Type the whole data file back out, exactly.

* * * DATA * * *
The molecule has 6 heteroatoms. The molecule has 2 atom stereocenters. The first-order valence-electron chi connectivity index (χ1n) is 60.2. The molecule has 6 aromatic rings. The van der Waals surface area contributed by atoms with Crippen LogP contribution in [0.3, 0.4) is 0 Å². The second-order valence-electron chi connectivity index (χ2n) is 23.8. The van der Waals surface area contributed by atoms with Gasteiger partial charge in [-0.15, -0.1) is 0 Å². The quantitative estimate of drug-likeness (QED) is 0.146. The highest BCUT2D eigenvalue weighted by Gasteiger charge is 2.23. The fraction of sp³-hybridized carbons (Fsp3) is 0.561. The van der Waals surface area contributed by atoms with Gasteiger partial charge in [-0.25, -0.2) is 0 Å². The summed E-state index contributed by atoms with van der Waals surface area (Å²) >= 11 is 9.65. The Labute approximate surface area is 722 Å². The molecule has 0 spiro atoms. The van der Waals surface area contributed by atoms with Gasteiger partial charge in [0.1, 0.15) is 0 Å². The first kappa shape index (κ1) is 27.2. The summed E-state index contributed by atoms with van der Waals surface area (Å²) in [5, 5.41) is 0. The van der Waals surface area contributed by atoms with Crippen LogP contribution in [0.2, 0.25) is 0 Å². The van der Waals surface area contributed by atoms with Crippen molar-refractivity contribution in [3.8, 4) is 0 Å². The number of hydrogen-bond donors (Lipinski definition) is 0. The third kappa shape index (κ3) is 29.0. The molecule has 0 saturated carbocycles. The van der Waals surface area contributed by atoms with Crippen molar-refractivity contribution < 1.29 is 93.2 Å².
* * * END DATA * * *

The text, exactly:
The molecule has 6 heteroatoms. The molecule has 2 atom stereocenters. The first-order valence-electron chi connectivity index (χ1n) is 60.2. The molecule has 6 aromatic rings. The van der Waals surface area contributed by atoms with Crippen LogP contribution in [0.3, 0.4) is 0 Å². The second-order valence-electron chi connectivity index (χ2n) is 23.8. The van der Waals surface area contributed by atoms with Gasteiger partial charge in [-0.15, -0.1) is 0 Å². The quantitative estimate of drug-likeness (QED) is 0.146. The highest BCUT2D eigenvalue weighted by Gasteiger charge is 2.23. The fraction of sp³-hybridized carbons (Fsp3) is 0.561. The van der Waals surface area contributed by atoms with Gasteiger partial charge in [-0.25, -0.2) is 0 Å². The summed E-state index contributed by atoms with van der Waals surface area (Å²) >= 11 is 9.65. The Labute approximate surface area is 722 Å². The molecule has 0 spiro atoms. The van der Waals surface area contributed by atoms with Gasteiger partial charge in [0.1, 0.15) is 0 Å². The first kappa shape index (κ1) is 27.2. The summed E-state index contributed by atoms with van der Waals surface area (Å²) in [5, 5.41) is 0. The van der Waals surface area contributed by atoms with Crippen LogP contribution in [0.2, 0.25) is 0 Å². The van der Waals surface area contributed by atoms with Crippen molar-refractivity contribution in [3.8, 4) is 0 Å². The number of hydrogen-bond donors (Lipinski definition) is 0. The third kappa shape index (κ3) is 29.0. The molecule has 0 saturated carbocycles. The van der Waals surface area contributed by atoms with Crippen molar-refractivity contribution < 1.29 is 93.2 Å².